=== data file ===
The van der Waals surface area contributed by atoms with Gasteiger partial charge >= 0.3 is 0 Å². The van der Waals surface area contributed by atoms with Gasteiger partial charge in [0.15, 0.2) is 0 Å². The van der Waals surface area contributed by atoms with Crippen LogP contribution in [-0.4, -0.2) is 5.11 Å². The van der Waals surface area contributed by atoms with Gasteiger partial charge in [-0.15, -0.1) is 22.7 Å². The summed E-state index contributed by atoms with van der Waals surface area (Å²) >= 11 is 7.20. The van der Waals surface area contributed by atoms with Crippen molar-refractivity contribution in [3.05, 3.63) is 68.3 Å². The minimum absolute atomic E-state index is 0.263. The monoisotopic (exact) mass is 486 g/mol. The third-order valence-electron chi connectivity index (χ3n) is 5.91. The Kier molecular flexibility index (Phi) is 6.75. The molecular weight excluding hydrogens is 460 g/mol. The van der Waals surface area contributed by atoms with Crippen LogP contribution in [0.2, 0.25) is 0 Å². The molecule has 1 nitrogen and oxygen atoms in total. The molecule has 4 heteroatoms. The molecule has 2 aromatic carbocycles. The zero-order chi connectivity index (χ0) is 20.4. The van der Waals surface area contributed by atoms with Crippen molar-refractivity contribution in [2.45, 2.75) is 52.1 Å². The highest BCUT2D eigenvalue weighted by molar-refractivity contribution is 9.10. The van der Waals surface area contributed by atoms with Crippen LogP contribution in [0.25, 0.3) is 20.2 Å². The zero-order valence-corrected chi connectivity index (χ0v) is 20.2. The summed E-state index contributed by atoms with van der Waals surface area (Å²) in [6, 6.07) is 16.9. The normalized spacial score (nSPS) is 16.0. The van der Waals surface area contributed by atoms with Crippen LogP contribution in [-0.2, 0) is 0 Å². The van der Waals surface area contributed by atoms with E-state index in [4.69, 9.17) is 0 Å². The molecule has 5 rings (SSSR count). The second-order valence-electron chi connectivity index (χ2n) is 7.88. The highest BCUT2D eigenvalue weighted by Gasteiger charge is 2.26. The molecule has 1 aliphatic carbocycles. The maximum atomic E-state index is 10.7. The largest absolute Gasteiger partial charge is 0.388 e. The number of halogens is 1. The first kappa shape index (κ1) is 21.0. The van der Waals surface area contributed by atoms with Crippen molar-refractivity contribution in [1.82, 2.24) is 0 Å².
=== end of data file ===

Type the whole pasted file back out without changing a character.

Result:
The van der Waals surface area contributed by atoms with Gasteiger partial charge >= 0.3 is 0 Å². The van der Waals surface area contributed by atoms with Gasteiger partial charge in [0.15, 0.2) is 0 Å². The van der Waals surface area contributed by atoms with Crippen LogP contribution in [-0.4, -0.2) is 5.11 Å². The van der Waals surface area contributed by atoms with Gasteiger partial charge in [-0.15, -0.1) is 22.7 Å². The summed E-state index contributed by atoms with van der Waals surface area (Å²) >= 11 is 7.20. The van der Waals surface area contributed by atoms with Crippen molar-refractivity contribution in [3.05, 3.63) is 68.3 Å². The minimum absolute atomic E-state index is 0.263. The monoisotopic (exact) mass is 486 g/mol. The third-order valence-electron chi connectivity index (χ3n) is 5.91. The Kier molecular flexibility index (Phi) is 6.75. The molecular weight excluding hydrogens is 460 g/mol. The van der Waals surface area contributed by atoms with Crippen LogP contribution in [0.2, 0.25) is 0 Å². The molecule has 1 nitrogen and oxygen atoms in total. The molecule has 4 heteroatoms. The molecule has 2 aromatic carbocycles. The zero-order chi connectivity index (χ0) is 20.4. The van der Waals surface area contributed by atoms with Crippen molar-refractivity contribution in [2.45, 2.75) is 52.1 Å². The highest BCUT2D eigenvalue weighted by molar-refractivity contribution is 9.10. The van der Waals surface area contributed by atoms with Crippen LogP contribution in [0.25, 0.3) is 20.2 Å². The zero-order valence-corrected chi connectivity index (χ0v) is 20.2. The summed E-state index contributed by atoms with van der Waals surface area (Å²) in [6, 6.07) is 16.9. The normalized spacial score (nSPS) is 16.0. The van der Waals surface area contributed by atoms with Crippen LogP contribution in [-0.2, 0) is 0 Å². The van der Waals surface area contributed by atoms with E-state index in [4.69, 9.17) is 0 Å². The molecule has 5 rings (SSSR count). The second-order valence-electron chi connectivity index (χ2n) is 7.88. The highest BCUT2D eigenvalue weighted by Gasteiger charge is 2.26. The molecule has 1 aliphatic carbocycles. The maximum atomic E-state index is 10.7. The largest absolute Gasteiger partial charge is 0.388 e. The number of halogens is 1. The first kappa shape index (κ1) is 21.0. The van der Waals surface area contributed by atoms with Crippen molar-refractivity contribution in [1.82, 2.24) is 0 Å².